Behind the Scenes with Frank Mahoney

Keeping it real and keeping it local have been key to making the annual BVI Music Festival a success, says Festival organizer Frank Mahoney.  Now in its eighth year of production, and backed by the BVI Tourist Board under the Virgin Islands Party, this year’s Festival brings the event full circle from its origins, with the Government elect being the original backers of the Festival in their first term.

According to Mahoney, the beach at Cane Garden Bay is not just a venue for the event but also “the disarmer of events.  You won’t get the opportunity to put on your Gucci suit and boots and be standing around showing your wares.  It’s hot!  You need sandals or flops, shorts and tee, a cold beer and a chicken wing to keep you going.  It’s for everyone and there is no status; music is a uniting force.”


The Festival has been strategically planned to take place over a late-May US holiday weekend, overshadowing other events happening at the same time.  The organizers, a team of six, are well aware of the 150,000 people in St. Thomas and four million in Puerto Rico who might wish to take advantage of the holiday to attend.  Frank also celebrates the weekend’s other events, Foxy’s Wooden Boat Regatta and the Poker Run, noting that “there’s something for everyone over this weekend.”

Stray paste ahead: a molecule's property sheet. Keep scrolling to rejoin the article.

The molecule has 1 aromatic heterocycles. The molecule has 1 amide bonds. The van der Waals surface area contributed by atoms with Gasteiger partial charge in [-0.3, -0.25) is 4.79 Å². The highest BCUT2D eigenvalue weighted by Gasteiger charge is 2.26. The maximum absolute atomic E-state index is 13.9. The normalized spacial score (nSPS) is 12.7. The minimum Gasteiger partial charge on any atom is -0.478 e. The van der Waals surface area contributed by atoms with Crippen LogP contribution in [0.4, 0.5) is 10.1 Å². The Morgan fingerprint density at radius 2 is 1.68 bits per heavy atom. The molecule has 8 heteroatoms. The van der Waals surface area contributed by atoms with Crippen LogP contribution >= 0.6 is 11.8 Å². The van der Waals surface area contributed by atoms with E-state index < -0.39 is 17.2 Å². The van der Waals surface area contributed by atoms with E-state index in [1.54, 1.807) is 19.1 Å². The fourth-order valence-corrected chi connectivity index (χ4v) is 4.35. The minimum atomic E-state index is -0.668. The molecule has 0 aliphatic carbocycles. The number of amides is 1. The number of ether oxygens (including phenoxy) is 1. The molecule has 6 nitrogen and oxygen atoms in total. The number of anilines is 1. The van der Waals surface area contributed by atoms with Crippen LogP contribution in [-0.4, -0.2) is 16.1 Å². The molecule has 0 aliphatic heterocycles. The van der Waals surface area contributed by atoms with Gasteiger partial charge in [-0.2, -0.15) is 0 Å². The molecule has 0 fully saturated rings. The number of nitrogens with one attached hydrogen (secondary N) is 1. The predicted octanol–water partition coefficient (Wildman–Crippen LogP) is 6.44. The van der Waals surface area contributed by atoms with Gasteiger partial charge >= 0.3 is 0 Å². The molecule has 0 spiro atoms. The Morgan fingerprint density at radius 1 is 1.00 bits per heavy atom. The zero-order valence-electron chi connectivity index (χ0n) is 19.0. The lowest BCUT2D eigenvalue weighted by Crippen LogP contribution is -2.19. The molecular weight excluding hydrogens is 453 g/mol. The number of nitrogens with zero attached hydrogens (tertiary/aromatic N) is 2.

And the choices this year are vast.  Friday, a traditional jump-up Calypso carries festival goers into Saturday’s Rock and Reggae, which flows nicely into Sunday’s laid-back closing featuring R&B, Jazz and fungi fusion.  This year’s names include international headliners Damien Marley and En Vogue, as well as Jeffrey Osborne, but Frank notes, “It’s not easy. Some of the big names we want have passed away, getting reggae legends these days is hard, and some of the other bands we want are charging up to US$250.000 per performance.  It’s all about funding. Back in the day, the only international people you could book who had publicity and performed in the islands were Country and Western stars, but the people took to them and West Indians know Country-Western well.”  These days, the Internet is the fast-track to getting musicians noticed and the publicity machine behind new stars is vast and aggressive.  As a consequence, a lot of these artists are constantly booked.  Each year though, Frank manages to land some of the big fishes.

Funding, sadly, is the biggest obstacle.  Historically, stage production has been done locally and whilst there are ticket sales, the beach and day concerts are free.  Access to the shore or parking your yacht off the bay is also free.  Villas and hotels are fully booked through the event, which is a big draw that pumps a lot of revenue into the local economy.  The festival, however, relies on sponsorship and funding, with the BVI Government constituting its biggest ally.  Parking, always an issue in the past, has been vastly improved by the help of the police force, while the Government’s Waste Department tackles the never-ending issue of trash.  Should there be noise, well… the residents of Cane Garden Bay are not being punished—it’s a three-day delight of music in the trade winds, and it only comes around once a year, after all.

Our July issue will feature articles that include festival artists providing their input on the event.  The pleasure will be all ours!